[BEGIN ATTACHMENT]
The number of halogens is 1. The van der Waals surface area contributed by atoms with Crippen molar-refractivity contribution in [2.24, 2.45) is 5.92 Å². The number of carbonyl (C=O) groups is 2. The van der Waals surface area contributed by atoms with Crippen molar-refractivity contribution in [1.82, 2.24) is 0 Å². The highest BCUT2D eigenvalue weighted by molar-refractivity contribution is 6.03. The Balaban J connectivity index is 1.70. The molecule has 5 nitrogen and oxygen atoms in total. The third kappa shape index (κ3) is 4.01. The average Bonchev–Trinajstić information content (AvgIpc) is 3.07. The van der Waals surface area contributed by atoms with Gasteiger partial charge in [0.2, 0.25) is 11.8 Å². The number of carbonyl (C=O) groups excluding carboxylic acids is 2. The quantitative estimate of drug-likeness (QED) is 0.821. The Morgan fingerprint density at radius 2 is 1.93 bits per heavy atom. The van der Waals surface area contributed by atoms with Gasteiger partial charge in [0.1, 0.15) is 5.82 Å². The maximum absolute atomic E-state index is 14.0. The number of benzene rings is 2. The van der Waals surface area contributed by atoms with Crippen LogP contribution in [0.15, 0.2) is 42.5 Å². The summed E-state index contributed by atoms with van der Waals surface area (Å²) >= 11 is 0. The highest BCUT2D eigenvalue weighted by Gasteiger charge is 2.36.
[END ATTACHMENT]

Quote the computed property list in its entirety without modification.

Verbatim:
The number of halogens is 1. The van der Waals surface area contributed by atoms with Crippen molar-refractivity contribution in [2.24, 2.45) is 5.92 Å². The number of carbonyl (C=O) groups is 2. The van der Waals surface area contributed by atoms with Crippen molar-refractivity contribution in [1.82, 2.24) is 0 Å². The highest BCUT2D eigenvalue weighted by molar-refractivity contribution is 6.03. The Balaban J connectivity index is 1.70. The molecule has 5 nitrogen and oxygen atoms in total. The third kappa shape index (κ3) is 4.01. The average Bonchev–Trinajstić information content (AvgIpc) is 3.07. The van der Waals surface area contributed by atoms with Gasteiger partial charge in [0.2, 0.25) is 11.8 Å². The number of carbonyl (C=O) groups excluding carboxylic acids is 2. The quantitative estimate of drug-likeness (QED) is 0.821. The Morgan fingerprint density at radius 2 is 1.93 bits per heavy atom. The van der Waals surface area contributed by atoms with Gasteiger partial charge in [0.1, 0.15) is 5.82 Å². The maximum absolute atomic E-state index is 14.0. The number of benzene rings is 2. The van der Waals surface area contributed by atoms with Crippen LogP contribution in [0.15, 0.2) is 42.5 Å². The summed E-state index contributed by atoms with van der Waals surface area (Å²) >= 11 is 0. The highest BCUT2D eigenvalue weighted by Gasteiger charge is 2.36.